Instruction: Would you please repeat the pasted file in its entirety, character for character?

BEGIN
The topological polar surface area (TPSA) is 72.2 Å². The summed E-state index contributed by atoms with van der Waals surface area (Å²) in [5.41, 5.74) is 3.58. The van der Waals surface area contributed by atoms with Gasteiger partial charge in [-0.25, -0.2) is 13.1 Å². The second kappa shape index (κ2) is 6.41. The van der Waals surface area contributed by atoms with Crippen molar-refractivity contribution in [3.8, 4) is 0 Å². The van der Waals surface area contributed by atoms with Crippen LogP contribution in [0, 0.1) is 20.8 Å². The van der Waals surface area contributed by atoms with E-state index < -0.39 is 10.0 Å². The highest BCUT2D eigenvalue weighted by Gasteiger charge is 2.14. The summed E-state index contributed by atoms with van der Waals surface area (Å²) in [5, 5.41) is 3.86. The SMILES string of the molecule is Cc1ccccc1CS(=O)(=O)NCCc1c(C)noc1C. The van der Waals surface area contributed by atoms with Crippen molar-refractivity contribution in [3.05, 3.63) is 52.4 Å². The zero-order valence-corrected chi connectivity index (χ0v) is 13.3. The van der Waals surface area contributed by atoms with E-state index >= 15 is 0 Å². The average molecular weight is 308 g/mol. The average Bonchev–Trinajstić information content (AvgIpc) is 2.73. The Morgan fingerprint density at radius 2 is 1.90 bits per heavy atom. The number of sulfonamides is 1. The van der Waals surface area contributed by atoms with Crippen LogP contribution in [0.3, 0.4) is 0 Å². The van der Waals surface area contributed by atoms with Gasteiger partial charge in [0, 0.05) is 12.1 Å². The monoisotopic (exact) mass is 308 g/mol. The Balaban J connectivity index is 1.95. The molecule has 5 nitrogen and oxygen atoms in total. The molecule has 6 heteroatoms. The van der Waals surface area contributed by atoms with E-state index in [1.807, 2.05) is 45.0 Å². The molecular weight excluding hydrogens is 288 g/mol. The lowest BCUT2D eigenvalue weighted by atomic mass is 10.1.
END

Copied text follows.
The topological polar surface area (TPSA) is 72.2 Å². The summed E-state index contributed by atoms with van der Waals surface area (Å²) in [5.41, 5.74) is 3.58. The van der Waals surface area contributed by atoms with Gasteiger partial charge in [-0.25, -0.2) is 13.1 Å². The second kappa shape index (κ2) is 6.41. The van der Waals surface area contributed by atoms with Crippen molar-refractivity contribution in [3.8, 4) is 0 Å². The van der Waals surface area contributed by atoms with Crippen LogP contribution in [0, 0.1) is 20.8 Å². The van der Waals surface area contributed by atoms with E-state index < -0.39 is 10.0 Å². The highest BCUT2D eigenvalue weighted by Gasteiger charge is 2.14. The summed E-state index contributed by atoms with van der Waals surface area (Å²) in [5, 5.41) is 3.86. The SMILES string of the molecule is Cc1ccccc1CS(=O)(=O)NCCc1c(C)noc1C. The van der Waals surface area contributed by atoms with Crippen molar-refractivity contribution in [3.05, 3.63) is 52.4 Å². The zero-order valence-corrected chi connectivity index (χ0v) is 13.3. The van der Waals surface area contributed by atoms with E-state index >= 15 is 0 Å². The average molecular weight is 308 g/mol. The average Bonchev–Trinajstić information content (AvgIpc) is 2.73. The Morgan fingerprint density at radius 2 is 1.90 bits per heavy atom. The number of sulfonamides is 1. The van der Waals surface area contributed by atoms with Crippen LogP contribution in [0.3, 0.4) is 0 Å². The van der Waals surface area contributed by atoms with Gasteiger partial charge in [0, 0.05) is 12.1 Å². The monoisotopic (exact) mass is 308 g/mol. The Balaban J connectivity index is 1.95. The molecule has 5 nitrogen and oxygen atoms in total. The molecule has 6 heteroatoms. The van der Waals surface area contributed by atoms with E-state index in [1.807, 2.05) is 45.0 Å². The molecular weight excluding hydrogens is 288 g/mol. The lowest BCUT2D eigenvalue weighted by atomic mass is 10.1.